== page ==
A Knight and his squire are home from the crusades. Black Death is sweeping their country. As they approach home, Death appears to the knight and tells him it is his time. The knight challenges Death to a chess game for his life. The Knight and Death play as the cultural turmoil envelopes the people around them as they try, in different ways, to deal with the upheaval the plague has caused.Written by
John Vogel <firstname.lastname@example.org>
The procession of flagellants chant the Dies Irae, a famous thirteenth century Latin hymn thought to be written by Tommaso da Celano. Before stopping in the village they chant stanzas 1-4 and the Lacrimosa, stanza 18. These are repeated as the procession departs. See more »
The knight returning from the Crusades faces the Black Plague. The Black plague actually started in the beginning to mid 1200th century (In most non English speaking countries called 1300th century), reaching Europe in 1347, the most documented places that year and 1348 are Konstantinopel, Sicily, Genua and Avignon. See more »
Is it so terribly inconceivable to comprehend God with one's senses? Why does he hide in a cloud of half-promises and unseen miracles? How can we believe in the faithful when we lack faith? What will happen to us who want to believe, but can not? What about those who neither want to nor can believe? Why can't I kill God in me? Why does He live on in me in a humiliating way - despite my wanting to evict Him from my heart? Why is He, despite all, a mocking reality I can't be rid of?
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Ingmar Bergman questions the meaning of life, death, faith, and the existence of God in this masterpiece of world cinema...
Antonius Block - "Who are you?" Death - "I am Death." Antonius Block - "Have you come for me?" Death - "I have long walked by your side." Antonius Block - "So I have noticed."
The Seventh Seal, considered by some to be Ingmar Bergman's greatest achievement, is the desperate prayer of a sensitive, introspective, and insightful young man confused by the horrors of the world around him. Ingmar Bergman's films are often very deep, full of symbolism, philosophy, spirituality, emotion, and thought. The Seventh Seal is classic Bergman. Expressing his fear of life with no meaning, death with no understanding, and faith with no validity, Ingmar Bergman takes us deep into the well of his mind.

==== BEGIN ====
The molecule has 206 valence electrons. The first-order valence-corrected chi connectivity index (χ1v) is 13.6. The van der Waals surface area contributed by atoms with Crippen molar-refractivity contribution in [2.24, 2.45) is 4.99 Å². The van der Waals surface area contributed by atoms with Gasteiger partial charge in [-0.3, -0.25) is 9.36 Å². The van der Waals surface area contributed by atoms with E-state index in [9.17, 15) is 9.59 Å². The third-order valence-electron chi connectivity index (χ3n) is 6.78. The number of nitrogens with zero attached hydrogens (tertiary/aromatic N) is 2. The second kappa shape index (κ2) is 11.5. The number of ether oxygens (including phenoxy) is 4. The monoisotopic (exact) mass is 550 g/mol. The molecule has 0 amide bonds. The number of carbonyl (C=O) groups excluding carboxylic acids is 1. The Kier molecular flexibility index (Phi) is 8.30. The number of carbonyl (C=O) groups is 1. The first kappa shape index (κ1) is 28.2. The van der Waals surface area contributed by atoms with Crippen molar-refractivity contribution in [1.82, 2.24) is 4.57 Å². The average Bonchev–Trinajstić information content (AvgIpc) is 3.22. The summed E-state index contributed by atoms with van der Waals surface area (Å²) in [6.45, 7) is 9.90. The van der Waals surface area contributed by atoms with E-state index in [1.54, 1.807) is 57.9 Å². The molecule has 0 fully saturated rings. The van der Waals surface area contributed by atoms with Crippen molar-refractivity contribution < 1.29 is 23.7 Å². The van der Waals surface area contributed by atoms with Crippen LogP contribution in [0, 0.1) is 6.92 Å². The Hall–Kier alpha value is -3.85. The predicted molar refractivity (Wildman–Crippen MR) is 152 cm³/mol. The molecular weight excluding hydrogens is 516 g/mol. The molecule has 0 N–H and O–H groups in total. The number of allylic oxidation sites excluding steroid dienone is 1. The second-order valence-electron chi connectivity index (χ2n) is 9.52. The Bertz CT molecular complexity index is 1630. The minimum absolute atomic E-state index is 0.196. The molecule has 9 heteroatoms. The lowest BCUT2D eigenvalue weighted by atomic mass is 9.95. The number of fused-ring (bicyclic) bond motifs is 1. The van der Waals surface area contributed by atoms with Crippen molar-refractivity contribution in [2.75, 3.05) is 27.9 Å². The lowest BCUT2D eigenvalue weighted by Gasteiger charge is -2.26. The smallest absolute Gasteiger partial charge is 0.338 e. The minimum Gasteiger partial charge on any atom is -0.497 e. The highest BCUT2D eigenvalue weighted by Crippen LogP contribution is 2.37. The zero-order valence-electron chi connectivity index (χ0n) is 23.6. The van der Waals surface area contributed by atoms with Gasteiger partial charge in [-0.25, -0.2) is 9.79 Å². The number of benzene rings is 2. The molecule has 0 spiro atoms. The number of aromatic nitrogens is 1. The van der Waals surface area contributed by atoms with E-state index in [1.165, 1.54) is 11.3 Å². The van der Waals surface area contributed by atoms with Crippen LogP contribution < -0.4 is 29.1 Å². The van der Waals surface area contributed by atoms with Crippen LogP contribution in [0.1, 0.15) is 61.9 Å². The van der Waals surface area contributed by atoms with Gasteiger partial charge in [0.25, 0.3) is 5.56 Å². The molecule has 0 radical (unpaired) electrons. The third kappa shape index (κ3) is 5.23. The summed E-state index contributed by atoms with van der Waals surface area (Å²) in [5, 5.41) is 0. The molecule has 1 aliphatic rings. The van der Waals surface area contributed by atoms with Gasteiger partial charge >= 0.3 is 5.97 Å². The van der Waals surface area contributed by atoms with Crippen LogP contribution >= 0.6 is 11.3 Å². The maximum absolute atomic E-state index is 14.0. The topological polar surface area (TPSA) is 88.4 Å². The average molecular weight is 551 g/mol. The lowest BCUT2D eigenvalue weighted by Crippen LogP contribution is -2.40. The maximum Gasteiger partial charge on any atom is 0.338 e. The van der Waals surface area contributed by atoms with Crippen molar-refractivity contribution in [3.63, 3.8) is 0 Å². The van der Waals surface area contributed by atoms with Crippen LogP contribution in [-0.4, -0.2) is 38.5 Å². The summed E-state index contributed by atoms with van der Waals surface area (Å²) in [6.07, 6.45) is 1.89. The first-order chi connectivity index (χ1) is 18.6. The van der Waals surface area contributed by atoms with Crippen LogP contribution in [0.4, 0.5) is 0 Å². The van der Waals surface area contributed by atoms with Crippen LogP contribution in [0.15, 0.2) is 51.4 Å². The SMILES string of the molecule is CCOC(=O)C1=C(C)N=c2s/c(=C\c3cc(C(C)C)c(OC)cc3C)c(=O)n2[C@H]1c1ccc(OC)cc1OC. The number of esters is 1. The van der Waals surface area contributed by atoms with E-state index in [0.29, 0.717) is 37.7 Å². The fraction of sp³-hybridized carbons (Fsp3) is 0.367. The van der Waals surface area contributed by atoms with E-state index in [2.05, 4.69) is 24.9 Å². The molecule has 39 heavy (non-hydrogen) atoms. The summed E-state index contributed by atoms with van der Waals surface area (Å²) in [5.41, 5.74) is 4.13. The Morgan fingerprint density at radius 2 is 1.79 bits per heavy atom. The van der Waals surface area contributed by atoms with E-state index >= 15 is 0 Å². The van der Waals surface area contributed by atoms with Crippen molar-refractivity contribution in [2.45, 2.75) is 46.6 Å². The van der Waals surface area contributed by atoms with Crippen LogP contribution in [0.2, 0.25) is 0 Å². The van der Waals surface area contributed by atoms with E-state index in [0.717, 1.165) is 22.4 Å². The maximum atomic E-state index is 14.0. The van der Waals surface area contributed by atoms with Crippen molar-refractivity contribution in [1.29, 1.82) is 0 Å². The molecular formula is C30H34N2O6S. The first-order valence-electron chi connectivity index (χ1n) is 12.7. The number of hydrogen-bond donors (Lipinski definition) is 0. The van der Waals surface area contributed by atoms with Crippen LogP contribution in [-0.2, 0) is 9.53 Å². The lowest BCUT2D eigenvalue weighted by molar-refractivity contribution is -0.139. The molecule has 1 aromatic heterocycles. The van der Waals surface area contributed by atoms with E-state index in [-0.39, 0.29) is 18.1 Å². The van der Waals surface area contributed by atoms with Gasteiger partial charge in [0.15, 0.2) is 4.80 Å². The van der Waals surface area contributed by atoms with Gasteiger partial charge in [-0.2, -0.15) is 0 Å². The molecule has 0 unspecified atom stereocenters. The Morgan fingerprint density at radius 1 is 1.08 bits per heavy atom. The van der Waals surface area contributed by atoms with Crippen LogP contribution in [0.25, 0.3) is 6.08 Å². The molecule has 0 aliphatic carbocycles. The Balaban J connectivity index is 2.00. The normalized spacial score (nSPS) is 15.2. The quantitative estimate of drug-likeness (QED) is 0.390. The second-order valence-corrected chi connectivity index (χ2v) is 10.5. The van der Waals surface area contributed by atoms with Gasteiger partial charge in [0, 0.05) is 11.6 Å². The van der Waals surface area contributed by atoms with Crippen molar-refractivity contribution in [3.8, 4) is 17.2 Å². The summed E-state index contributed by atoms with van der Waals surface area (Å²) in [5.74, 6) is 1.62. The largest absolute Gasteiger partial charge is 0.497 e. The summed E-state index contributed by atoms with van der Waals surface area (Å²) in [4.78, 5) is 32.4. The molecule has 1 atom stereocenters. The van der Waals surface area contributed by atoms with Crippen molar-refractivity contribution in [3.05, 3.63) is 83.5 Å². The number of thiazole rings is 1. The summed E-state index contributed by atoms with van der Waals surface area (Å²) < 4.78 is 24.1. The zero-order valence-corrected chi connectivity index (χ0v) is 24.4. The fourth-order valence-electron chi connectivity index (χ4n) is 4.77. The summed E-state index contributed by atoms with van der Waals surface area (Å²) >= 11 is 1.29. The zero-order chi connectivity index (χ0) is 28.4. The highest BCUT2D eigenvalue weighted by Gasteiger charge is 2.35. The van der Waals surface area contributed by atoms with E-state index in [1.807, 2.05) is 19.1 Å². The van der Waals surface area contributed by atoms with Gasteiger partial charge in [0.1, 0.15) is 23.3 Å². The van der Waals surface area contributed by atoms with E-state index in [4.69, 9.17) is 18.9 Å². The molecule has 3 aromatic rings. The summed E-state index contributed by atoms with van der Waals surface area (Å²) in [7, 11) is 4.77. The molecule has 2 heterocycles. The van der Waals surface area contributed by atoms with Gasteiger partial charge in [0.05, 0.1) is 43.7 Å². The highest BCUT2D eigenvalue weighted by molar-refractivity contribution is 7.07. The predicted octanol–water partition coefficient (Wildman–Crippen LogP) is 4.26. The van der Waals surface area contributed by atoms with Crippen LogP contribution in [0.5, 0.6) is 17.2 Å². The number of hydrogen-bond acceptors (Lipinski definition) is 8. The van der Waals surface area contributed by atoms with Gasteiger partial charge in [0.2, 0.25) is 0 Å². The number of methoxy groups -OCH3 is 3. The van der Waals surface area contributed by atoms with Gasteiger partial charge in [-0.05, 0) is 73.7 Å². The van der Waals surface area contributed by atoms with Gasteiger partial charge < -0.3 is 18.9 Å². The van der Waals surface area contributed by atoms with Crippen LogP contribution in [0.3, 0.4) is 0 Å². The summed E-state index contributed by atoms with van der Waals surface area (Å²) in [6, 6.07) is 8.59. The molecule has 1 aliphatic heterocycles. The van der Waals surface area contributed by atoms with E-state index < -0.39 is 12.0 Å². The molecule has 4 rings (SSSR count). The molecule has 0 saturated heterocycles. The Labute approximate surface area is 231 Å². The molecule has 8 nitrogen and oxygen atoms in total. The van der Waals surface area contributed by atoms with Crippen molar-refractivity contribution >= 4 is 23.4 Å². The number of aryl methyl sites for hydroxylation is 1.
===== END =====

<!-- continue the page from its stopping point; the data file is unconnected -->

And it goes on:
As the Black Plague ravages the world, a Antonius Block and his squire, Jons (Max Von Sydow and Gunnar Bjornstrand, respectively), return from fighting in the Crusades. They find their homeland devastated by the plague, their countrymen mad with fear, and their cause lost. Antonius Block is confronted by Death (Bengt Ekerot). Block challenges Death to a game of chess to provide him time to seek answers to the questions that plague his mind as Death has plagued his country. Death accepts, knowing that Block cannot escape his fate, and the two begin their game. As the story continues, Block and Jons meet with several testaments to the agony that the Black Death has brought upon their land. They find a young girl who is to be burned at the stake for having been with the Devil. They find madness in the eyes of all they meet, as everyone is convinced that God is angry and is punishing the world with the plague. They also find a small group of travelling actors, who appear to be the only souls to have remained sane in the midst of all of the death and fear. Block and Jons move across the countryside in the hopes of finding safety in Block's castle, but Death is always around the corner, biding his time.
Brilliantly conceived, and stunningly executed, Bergman's vision is brought to the screen through Gunnar Fischer's powerful cinematography creating images that will likely remain with you for the rest of your life. Strong performances from everyone involved bring humanity to the film. Max Von Sydow's brave and conflicted Antonius Block matching wits with Bengt Ekerot's sinister, omnipotent Death is a microcosm of the forces at work in this breath-taking interpretation of the mortal struggle.
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